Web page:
It is calibrated for a couple of different calibers such as 5.56 NATO and .308 Win.
The 1-8x was the MOA Long. It uses stadia lines marked at 10, 20, and 30 MOA, and the reticle is calibrated at its highest magnification since it’s SFP. With a ballistic app, you could plot out holdovers for your specific cartridge.
What makes a great optic isn’t always the bells and whistles. If it feels like work to use it, ribbons and bows won’t save it.
Luckily, the Arrowhead performs in usability well above its price-point.
Clarity is above par with other LPVOs in similar price ranges. Bullet holes at 8x and 10x are visible at 100 yards.
The lack of distortion at 1x is noticeably better compared to other optics in its price point.
There is little to no “fish bowling” at the edges, even at distances of 15 feet.
Eye relief is generous at 1x and also at maximum magnification. Moving your head back and forth gives a lot of room while still allowing a proper sight picture through the scope.
This allows a lot of forgiveness when you need to quickly get a cheek weld for fast shots.
Listed on the Swampfox website, eye relief for the 1-8x is 3.35-3.54″. It felt much longer than that at 1x so I measured from the diopter to the front of my eye.
At full sight picture, the measurement was nearly 4.5” to my eye, and I could move to roughly 3” before getting too close.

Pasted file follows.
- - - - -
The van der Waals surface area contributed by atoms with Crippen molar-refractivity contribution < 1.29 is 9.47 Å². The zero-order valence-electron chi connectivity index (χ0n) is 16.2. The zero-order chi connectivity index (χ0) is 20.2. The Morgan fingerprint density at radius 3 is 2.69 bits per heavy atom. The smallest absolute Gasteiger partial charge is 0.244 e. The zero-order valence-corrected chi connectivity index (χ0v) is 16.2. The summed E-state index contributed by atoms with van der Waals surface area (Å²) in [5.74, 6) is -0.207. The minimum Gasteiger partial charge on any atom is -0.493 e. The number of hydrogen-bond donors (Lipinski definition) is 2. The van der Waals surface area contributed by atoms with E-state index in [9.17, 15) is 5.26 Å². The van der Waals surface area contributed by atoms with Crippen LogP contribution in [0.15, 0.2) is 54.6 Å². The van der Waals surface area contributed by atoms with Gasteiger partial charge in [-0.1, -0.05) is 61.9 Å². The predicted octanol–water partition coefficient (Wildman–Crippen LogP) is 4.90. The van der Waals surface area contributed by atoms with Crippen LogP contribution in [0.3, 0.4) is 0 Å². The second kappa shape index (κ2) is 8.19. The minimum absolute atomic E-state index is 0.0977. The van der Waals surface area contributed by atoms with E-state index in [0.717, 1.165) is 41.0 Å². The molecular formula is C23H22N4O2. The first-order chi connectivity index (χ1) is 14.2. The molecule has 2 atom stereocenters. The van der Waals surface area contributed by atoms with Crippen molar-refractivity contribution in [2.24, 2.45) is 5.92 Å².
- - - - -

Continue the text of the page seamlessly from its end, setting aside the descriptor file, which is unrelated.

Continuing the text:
This was after I adjusted the diopter to my eye so YMMV, but you still have a good bit of wiggle room for cheek weld. Side to side play is also good for its price point, so the eye box makes the Arrowhead very user friendly.
|MODEL||MAGNIFICATION||FOV @ 100 YARDS (6x)||MSRP|
|Vortex Viper PST||1-6x||18.8’||$899|
Field of view (FOV) is also much larger than other optics within its price-point. Comparing the Arrowhead to two optics at higher price points shows that the Arrowhead is leading the way at its price point.
While there are other features that dictate price, I found it interested that the Arrowhead is able to have a larger FOV than other LPVO’s at a much higher cost.
Bring the Pain
In my opinion, there is a lot of great things going on with the Arrowhead lineup as far as handling and aesthetics, but that doesn’t mean anything if it’s a pig with lipstick.
I went about putting it through some tests to verify that the optic performed. First up was a box test.
If you are unfamiliar with a box test, it is a way to test the accuracy of the turrets.
Once the optic is zeroed, the shooter makes adjustments for another known distance target, while maintaining the same point of impact (POI). It’s easy to do with a paper target that has separate targets at each corner.
I fired 5 shot groups starting at the center target at 100 yards. Clockwise, I moved corner to corner adjusting the turrets while still aiming at the center target.
With each adjustment, I placed 5 shot groups at each target, finally returning to zero with my 6th group. Keeping in mind this is not a precision optic, I consider this a success.